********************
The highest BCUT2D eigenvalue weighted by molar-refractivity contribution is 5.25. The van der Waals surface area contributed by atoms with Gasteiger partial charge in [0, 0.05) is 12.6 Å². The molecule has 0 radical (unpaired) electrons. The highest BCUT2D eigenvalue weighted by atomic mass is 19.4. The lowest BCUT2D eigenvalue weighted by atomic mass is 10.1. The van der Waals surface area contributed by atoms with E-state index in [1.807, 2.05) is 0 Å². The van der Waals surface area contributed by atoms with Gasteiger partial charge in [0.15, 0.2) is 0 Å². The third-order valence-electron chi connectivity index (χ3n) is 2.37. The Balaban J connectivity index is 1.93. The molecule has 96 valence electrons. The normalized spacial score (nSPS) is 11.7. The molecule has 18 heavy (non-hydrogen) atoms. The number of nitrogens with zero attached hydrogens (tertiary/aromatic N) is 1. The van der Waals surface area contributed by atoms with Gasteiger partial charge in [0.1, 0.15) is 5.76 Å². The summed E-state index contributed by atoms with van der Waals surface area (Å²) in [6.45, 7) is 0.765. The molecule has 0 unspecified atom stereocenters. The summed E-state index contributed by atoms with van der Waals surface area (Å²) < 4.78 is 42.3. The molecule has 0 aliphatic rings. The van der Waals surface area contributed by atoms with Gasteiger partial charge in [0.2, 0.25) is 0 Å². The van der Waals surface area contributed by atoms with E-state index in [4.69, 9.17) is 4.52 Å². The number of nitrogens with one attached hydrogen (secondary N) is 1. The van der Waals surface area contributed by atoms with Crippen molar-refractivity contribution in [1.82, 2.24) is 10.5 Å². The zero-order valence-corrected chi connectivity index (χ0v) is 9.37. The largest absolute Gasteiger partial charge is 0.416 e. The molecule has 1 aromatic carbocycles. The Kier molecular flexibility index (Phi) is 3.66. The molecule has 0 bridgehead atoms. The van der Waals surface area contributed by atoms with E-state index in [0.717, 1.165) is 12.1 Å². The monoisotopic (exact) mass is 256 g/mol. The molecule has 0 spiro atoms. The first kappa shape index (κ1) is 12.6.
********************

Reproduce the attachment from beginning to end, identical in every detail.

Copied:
The highest BCUT2D eigenvalue weighted by molar-refractivity contribution is 5.25. The van der Waals surface area contributed by atoms with Gasteiger partial charge in [0, 0.05) is 12.6 Å². The molecule has 0 radical (unpaired) electrons. The highest BCUT2D eigenvalue weighted by atomic mass is 19.4. The lowest BCUT2D eigenvalue weighted by atomic mass is 10.1. The van der Waals surface area contributed by atoms with E-state index in [1.807, 2.05) is 0 Å². The van der Waals surface area contributed by atoms with Gasteiger partial charge in [0.15, 0.2) is 0 Å². The third-order valence-electron chi connectivity index (χ3n) is 2.37. The Balaban J connectivity index is 1.93. The molecule has 96 valence electrons. The normalized spacial score (nSPS) is 11.7. The molecule has 18 heavy (non-hydrogen) atoms. The number of nitrogens with zero attached hydrogens (tertiary/aromatic N) is 1. The van der Waals surface area contributed by atoms with Gasteiger partial charge in [0.1, 0.15) is 5.76 Å². The summed E-state index contributed by atoms with van der Waals surface area (Å²) in [6.45, 7) is 0.765. The molecule has 0 unspecified atom stereocenters. The summed E-state index contributed by atoms with van der Waals surface area (Å²) < 4.78 is 42.3. The molecule has 0 aliphatic rings. The van der Waals surface area contributed by atoms with Gasteiger partial charge in [0.2, 0.25) is 0 Å². The van der Waals surface area contributed by atoms with E-state index in [4.69, 9.17) is 4.52 Å². The number of nitrogens with one attached hydrogen (secondary N) is 1. The van der Waals surface area contributed by atoms with Crippen molar-refractivity contribution in [1.82, 2.24) is 10.5 Å². The zero-order valence-corrected chi connectivity index (χ0v) is 9.37. The largest absolute Gasteiger partial charge is 0.416 e. The molecule has 1 aromatic carbocycles. The Kier molecular flexibility index (Phi) is 3.66. The molecule has 0 bridgehead atoms. The van der Waals surface area contributed by atoms with E-state index in [0.717, 1.165) is 12.1 Å². The monoisotopic (exact) mass is 256 g/mol. The molecule has 0 spiro atoms. The first kappa shape index (κ1) is 12.6.